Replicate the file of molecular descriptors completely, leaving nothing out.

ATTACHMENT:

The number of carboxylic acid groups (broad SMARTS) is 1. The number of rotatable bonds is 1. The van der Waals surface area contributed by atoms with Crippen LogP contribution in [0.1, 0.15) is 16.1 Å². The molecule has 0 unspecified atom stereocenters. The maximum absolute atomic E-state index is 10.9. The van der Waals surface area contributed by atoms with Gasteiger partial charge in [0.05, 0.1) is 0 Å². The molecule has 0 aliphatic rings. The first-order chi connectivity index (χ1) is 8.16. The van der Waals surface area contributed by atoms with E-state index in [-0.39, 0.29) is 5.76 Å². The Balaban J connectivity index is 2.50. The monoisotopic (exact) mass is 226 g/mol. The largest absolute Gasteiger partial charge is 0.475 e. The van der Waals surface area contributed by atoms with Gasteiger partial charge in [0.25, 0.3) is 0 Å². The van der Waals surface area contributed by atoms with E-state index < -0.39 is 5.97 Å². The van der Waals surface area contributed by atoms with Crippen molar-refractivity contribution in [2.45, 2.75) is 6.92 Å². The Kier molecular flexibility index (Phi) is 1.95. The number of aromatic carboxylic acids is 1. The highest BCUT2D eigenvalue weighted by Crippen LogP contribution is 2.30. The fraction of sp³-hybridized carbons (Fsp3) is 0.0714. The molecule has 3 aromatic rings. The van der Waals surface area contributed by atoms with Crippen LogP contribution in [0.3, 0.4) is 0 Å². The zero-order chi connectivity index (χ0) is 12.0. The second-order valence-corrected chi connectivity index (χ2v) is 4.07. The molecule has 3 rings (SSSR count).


The number of carboxylic acid groups (broad SMARTS) is 1. The number of rotatable bonds is 1. The van der Waals surface area contributed by atoms with Crippen LogP contribution in [0.1, 0.15) is 16.1 Å². The molecule has 0 unspecified atom stereocenters. The maximum absolute atomic E-state index is 10.9. The van der Waals surface area contributed by atoms with Gasteiger partial charge in [0.05, 0.1) is 0 Å². The molecule has 0 aliphatic rings. The first-order chi connectivity index (χ1) is 8.16. The van der Waals surface area contributed by atoms with E-state index in [-0.39, 0.29) is 5.76 Å². The Balaban J connectivity index is 2.50. The monoisotopic (exact) mass is 226 g/mol. The largest absolute Gasteiger partial charge is 0.475 e. The van der Waals surface area contributed by atoms with Gasteiger partial charge in [0.25, 0.3) is 0 Å². The van der Waals surface area contributed by atoms with E-state index < -0.39 is 5.97 Å². The van der Waals surface area contributed by atoms with Crippen molar-refractivity contribution in [2.45, 2.75) is 6.92 Å². The Kier molecular flexibility index (Phi) is 1.95. The number of aromatic carboxylic acids is 1. The highest BCUT2D eigenvalue weighted by Crippen LogP contribution is 2.30. The fraction of sp³-hybridized carbons (Fsp3) is 0.0714. The molecule has 3 aromatic rings. The van der Waals surface area contributed by atoms with Crippen LogP contribution in [0.3, 0.4) is 0 Å². The zero-order chi connectivity index (χ0) is 12.0. The second-order valence-corrected chi connectivity index (χ2v) is 4.07. The molecule has 3 rings (SSSR count).